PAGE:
Q) If you had to say red or white which would it be?

White wine from Rías Baixas or an oaky red from the Douro.

Q.) What would be your favorite dish to have with a glass of wine and what kind?

I really like the combination of seafood dishes with white wine. Dry wine that has a sherry quality really pairs well with shellfish and seafood from the Portugal region. In New Orleans there’s this dry sherry called Fina Sherry from the south of Spain that they have named Orleans because they ship so much of it to New Orleans. It’s a good food combo between that sherry and seafood, crawfish, or mussel involved recipes.  I also enjoy offset cooking on my Big Green Egg and have found that heavier reds like Douros, Syrahs and Malbecs really compliment the fattier, slow cooked meats.

Q.) Which wine do you guys often carry that you couldn’t live without?

Sexual Chocolate is a big seller as it’s from a unique vintner out of San Luis Obispo .  He started making wine in his garage sourced with grapes from all over, basically whatever grapes he was given. He started making gold out of these harvests and then started sourcing better grapes and now he makes all of these delicious wines with cool names and fun branding. I think of our Portuguese selections we have some Vinho Verdes that we couldn’t live without, Broadbent Vinho Verde is such a good sell.  This isn’t an easy question to answer though as we’re constantly searching for the next “can’t live without” wine!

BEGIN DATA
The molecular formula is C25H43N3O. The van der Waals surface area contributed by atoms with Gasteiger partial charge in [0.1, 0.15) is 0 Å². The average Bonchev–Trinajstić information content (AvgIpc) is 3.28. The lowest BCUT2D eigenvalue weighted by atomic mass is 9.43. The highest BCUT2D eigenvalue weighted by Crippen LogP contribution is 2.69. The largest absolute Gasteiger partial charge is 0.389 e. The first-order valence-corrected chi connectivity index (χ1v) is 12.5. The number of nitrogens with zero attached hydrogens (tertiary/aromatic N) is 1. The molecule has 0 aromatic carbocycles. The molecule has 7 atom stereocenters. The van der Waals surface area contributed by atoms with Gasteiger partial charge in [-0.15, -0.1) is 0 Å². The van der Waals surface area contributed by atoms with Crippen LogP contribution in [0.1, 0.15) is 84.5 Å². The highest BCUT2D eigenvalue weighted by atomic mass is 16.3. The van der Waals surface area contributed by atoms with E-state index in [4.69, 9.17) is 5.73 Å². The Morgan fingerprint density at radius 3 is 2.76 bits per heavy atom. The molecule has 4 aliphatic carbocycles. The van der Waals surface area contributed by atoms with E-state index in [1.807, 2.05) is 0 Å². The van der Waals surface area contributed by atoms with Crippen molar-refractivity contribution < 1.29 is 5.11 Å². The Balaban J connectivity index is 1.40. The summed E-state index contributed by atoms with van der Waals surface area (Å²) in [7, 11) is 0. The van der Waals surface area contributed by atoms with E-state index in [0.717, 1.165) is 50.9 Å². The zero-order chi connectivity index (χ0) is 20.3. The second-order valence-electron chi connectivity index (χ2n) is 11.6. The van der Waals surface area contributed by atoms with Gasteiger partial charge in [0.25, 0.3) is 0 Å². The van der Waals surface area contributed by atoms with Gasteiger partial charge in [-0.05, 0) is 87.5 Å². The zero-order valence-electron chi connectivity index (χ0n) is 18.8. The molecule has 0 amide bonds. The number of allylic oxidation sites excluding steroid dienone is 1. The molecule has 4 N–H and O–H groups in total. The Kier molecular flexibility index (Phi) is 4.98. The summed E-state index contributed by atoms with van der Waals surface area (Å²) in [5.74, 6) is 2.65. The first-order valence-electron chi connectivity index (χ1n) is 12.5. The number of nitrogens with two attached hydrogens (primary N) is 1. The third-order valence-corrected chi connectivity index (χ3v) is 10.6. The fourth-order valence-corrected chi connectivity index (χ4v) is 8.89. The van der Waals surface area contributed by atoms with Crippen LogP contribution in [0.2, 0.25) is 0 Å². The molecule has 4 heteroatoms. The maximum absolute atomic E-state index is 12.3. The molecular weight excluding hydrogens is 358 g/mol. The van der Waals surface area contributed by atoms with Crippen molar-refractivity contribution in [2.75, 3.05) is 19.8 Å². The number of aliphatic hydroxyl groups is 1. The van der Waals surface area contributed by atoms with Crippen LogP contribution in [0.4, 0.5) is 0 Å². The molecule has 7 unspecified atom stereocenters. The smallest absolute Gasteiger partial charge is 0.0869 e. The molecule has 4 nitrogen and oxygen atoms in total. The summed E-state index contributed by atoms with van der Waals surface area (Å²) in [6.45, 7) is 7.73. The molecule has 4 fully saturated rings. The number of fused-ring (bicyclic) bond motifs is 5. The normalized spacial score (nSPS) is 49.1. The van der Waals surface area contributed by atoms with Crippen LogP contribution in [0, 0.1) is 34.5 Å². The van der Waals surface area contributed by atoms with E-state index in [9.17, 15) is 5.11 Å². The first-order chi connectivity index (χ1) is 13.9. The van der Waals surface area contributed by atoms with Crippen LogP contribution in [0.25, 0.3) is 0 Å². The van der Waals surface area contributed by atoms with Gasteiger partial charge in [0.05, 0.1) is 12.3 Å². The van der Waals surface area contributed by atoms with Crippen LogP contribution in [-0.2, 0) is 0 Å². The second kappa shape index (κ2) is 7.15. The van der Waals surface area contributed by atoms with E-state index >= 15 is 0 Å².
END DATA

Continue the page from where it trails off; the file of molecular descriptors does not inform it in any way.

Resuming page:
Q.) What wine did you order that exceeded your expectations?

Portugal is a place of 250 great varietal grapes and so they have many wines that have amazed me from the Douro and Dao regions in the north down to the Alentejo and Lisboa regions in the south.  Malbec’s and cab francs from the South America have really hit my happy spot lately too.

Q.) Have you ever made your own wine and is that a goal that you might have in the future?

You know I’m not a great farmer and winemaking is definitely for farmers. You could also be the person that finishes the wine in the warehouse; you can blend the grapes, press them in different ways, you can use malolactic fermentation and then age them for varying times in a different purposeful containers. There’s growing the grape, harvesting the grape, crushing the grape . . . basically I don’t see myself doing any of that, I just see myself drinking the grape and sharing what I learn with others!

Q.) Is there anything else you would like to say in closing?

The meaning of our name Beijos is a kiss and Melissa has always maintained that having a good wine is like having a good kiss. We would always like to express how our neighborhood is very important to us and we love the fact that we are walkable for a lot of people. Our neighborhood has supported us and we are very grateful for that. We love the people that we have met in this journey so far. Also we would like to acknowledge our neighbor Evergreen, the bounty of delicious pastries, breads and meats have been a great addition to the area. We opened around the same time and some have even called that end of town the Kirkwood Renaissance. Our neighborhood is becoming a little more dynamic because of that, now you can come to Kirkwood and visit art galleries, retail shops, restaurants, bars, wine shops,  etc.